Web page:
I want the stocks I trade to have a lot of volatility. I want to see their prices go up and down more frequently than their profits do…

If this doesn’t make sense to you, check out my no-cost “Volatility Survival Guide.” It will show you why I stay away from ‘safe’ stocks.

18 High-Dividend Stocks

This high dividend stocks list features some of the highest dividend stocks from 2020 and 2021.

That won’t matter much for most short-term traders. Most of these high-yield shares are quarterly, not monthly, dividend stocks. And even if you stick around for the dividend’s pay date, chances are the stock’s value will decline after.

I think these are some of the best high dividend stocks, but it’s not because of their dividends. Check the price action on these stocks. Most are movers, regardless of the amount they pay out.

That makes them the kind of stocks we look for in my Trading Challenge. We’re not interested in steady and predictable stocks. We want stocks that move on news catalysts. And dividend payments can be good catalysts.

Read on for a trader’s view on stocks with high dividend yields. And remember: this is only a list of stocks to watch. This list is in no way a recommendation to trade. Always do your own research and due diligence. 

(The definition of ‘best high dividend stock’ is subjective and may differ depending on your trading strategy, knowledge, goals, and circumstances.)

High Dividend Stock #1. Ares Capital Corp. (NASDAQ: ARCC)

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  • Latest quarterly dividend: 40 cents/share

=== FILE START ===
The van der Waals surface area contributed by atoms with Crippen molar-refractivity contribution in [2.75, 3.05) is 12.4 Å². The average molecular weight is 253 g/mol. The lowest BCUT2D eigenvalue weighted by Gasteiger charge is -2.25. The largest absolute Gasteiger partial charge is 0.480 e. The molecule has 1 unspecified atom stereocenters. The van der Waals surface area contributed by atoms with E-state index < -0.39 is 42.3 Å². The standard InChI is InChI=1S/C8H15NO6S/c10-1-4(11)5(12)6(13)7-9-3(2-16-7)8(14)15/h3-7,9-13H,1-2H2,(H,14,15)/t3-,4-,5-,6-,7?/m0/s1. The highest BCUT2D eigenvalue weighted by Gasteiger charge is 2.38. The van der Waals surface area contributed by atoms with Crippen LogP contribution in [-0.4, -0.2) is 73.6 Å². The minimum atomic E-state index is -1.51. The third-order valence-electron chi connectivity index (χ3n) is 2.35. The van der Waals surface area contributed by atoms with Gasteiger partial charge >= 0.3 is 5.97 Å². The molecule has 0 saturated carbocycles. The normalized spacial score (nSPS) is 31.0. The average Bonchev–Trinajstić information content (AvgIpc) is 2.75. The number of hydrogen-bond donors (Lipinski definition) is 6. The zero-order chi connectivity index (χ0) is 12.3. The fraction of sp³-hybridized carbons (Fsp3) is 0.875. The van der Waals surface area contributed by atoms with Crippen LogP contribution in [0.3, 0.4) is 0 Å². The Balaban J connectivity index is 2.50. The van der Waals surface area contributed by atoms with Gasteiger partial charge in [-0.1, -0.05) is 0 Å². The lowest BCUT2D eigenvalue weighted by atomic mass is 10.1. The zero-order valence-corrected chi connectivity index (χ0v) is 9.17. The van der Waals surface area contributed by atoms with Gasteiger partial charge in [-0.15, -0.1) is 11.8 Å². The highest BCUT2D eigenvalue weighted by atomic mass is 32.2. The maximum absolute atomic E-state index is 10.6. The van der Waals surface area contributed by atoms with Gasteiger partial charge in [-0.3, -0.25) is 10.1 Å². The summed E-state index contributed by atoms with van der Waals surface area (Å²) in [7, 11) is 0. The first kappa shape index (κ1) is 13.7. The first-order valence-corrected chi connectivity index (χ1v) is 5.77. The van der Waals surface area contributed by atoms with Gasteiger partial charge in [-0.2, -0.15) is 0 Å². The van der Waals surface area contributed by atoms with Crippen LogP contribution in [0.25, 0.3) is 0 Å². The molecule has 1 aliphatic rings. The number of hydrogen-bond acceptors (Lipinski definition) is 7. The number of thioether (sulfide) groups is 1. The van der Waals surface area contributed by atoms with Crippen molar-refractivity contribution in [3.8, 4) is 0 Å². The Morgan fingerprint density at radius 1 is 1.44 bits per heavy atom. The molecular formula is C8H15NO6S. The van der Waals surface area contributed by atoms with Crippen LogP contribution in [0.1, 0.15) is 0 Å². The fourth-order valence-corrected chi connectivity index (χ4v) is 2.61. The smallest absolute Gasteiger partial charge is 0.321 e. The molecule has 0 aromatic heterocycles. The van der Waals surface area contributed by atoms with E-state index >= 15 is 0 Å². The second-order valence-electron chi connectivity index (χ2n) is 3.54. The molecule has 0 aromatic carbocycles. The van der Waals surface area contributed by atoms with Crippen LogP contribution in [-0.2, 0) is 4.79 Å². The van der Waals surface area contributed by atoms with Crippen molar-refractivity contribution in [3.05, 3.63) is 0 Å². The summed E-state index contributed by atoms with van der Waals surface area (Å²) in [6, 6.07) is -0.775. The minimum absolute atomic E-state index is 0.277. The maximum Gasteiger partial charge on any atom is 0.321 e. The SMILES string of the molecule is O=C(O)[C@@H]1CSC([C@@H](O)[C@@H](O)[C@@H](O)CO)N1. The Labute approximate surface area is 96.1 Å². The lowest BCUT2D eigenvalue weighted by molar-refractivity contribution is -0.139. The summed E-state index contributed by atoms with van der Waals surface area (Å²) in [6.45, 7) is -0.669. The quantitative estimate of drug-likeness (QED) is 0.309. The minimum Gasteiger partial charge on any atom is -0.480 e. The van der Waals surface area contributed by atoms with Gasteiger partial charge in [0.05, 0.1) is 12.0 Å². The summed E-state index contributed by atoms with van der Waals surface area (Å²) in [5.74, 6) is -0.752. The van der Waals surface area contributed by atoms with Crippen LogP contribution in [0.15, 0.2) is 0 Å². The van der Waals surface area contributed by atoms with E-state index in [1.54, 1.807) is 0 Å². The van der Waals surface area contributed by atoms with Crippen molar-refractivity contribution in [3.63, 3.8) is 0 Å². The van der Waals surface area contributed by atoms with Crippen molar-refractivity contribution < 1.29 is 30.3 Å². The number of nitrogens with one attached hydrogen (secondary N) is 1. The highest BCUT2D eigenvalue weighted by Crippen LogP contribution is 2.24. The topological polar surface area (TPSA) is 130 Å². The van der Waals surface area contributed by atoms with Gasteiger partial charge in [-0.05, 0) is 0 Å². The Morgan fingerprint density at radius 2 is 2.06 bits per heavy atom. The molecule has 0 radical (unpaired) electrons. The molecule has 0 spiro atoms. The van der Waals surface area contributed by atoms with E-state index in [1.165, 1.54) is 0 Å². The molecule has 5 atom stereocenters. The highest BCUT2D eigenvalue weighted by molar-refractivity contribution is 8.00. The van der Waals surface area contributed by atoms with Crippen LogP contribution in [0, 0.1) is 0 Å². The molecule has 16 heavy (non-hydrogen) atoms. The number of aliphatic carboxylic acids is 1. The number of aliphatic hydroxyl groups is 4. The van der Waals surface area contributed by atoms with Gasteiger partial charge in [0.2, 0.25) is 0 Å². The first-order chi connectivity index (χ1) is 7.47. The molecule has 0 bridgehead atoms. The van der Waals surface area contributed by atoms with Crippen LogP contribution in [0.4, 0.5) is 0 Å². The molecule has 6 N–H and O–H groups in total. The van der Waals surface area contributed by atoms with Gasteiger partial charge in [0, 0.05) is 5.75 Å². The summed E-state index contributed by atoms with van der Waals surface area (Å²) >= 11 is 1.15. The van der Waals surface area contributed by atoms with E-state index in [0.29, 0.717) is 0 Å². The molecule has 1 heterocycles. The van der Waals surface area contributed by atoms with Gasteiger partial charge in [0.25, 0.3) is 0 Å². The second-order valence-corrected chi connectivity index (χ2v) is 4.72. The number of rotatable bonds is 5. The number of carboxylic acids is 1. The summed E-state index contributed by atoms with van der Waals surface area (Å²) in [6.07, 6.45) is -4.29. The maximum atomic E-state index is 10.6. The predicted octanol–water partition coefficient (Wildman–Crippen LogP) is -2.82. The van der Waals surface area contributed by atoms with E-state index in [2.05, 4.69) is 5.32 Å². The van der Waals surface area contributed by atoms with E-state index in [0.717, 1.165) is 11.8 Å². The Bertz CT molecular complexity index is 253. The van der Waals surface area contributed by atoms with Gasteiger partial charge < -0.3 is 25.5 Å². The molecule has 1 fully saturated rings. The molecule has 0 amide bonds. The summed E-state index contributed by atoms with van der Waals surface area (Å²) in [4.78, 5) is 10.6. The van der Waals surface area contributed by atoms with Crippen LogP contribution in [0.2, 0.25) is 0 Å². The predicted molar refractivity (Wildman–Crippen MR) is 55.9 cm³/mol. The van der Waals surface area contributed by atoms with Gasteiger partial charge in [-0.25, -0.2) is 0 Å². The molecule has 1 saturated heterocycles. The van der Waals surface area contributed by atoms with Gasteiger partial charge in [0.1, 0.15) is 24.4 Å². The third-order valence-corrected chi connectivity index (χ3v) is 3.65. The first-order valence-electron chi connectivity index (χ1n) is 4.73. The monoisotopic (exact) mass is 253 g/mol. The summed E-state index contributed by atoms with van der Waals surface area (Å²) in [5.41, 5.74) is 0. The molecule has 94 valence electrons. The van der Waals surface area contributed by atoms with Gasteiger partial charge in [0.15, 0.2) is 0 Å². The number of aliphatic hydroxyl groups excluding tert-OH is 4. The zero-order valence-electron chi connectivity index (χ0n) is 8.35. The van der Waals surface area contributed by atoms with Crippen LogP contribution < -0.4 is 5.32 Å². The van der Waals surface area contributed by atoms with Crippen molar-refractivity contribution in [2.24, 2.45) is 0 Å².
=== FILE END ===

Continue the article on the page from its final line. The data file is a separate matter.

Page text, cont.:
• Dividend yield: 8.20%

Like much of the market, ARCC took a nosedive in March 2020. But after it fell by half, it started to climb.

Now it’s almost back at its pre-pandemic highs. And it’s stayed one of the higher-paying dividend stocks.

ARCCl finances companies in a variety of sectors, including some that have struggled in the past year. I guess it’s smart about its financing because all this exposure didn’t hurt it.

High-Dividend Stock #2. Chevron Corp. (NYSE: CVX)

  • Latest quarterly dividend: $1.29
  • Dividend yield: 5.11%

CVX’s turbulent 2020 hasn’t hurt its dividend. The stock’s price fell sharply twice and spiked three times. But the dividend yield is as high as it’s ever been.

CVX is active in both upstream and downstream energy. The upstream part of its business is the exploration and production of energy products. The downstream part includes its chain of gas stations.

This all made this high-yield dividend stock the 61st-largest public company in the world in 2020.

High Dividend Stock #3. GlaxoSmithKline plc (NYSE: GSK)

  • Latest quarterly dividend: 64 cents
  • Dividend yield: 5.60%

Pharma was a hot sector in 2020, and GSK has a few moves it can look back on. But now it’s back in the $30s, close to its March 2020 lows.

GSK has a strong dividend history that looks to be headed for a reversal. The company’s recent announcement that it would revise its dividend policy is a bit of a turn-off … Using the cash for acquisitions wouldn’t show great confidence in GSK’s house brands.

High Dividend Stock #4. Hess Midstream LP (NYSE: HESM)

  • Latest quarterly dividend: 45 cents
  • Dividend yield: 8.03%

Hess has had a fairly boring year after its climb out of the March trenches.

Even though its growth has been tame, the dividends keep creeping up. In October 2020, it reached 9.98%, which is a high for recent years.

Hess Midstream does midstream energy business, transporting and storing oil and gas.

High Dividend Stock #5. IBM Common Stock (NYSE: IBM)

  • Latest quarterly dividend: $1.63
  • Dividend yield: 4.61%

IBM is another stock that chopped its way through the past year. Not too exciting.

Its dividends have seen some growth, though. It’s had some recent highs…

IBM is as blue chip as tech stocks get. In recent years, it’s been moving into growth sectors like the Internet of Things and blockchain.

High Dividend Stock #6. Kinder Morgan Inc. (NYSE: KMI)

  • Latest quarterly dividend: 27 cents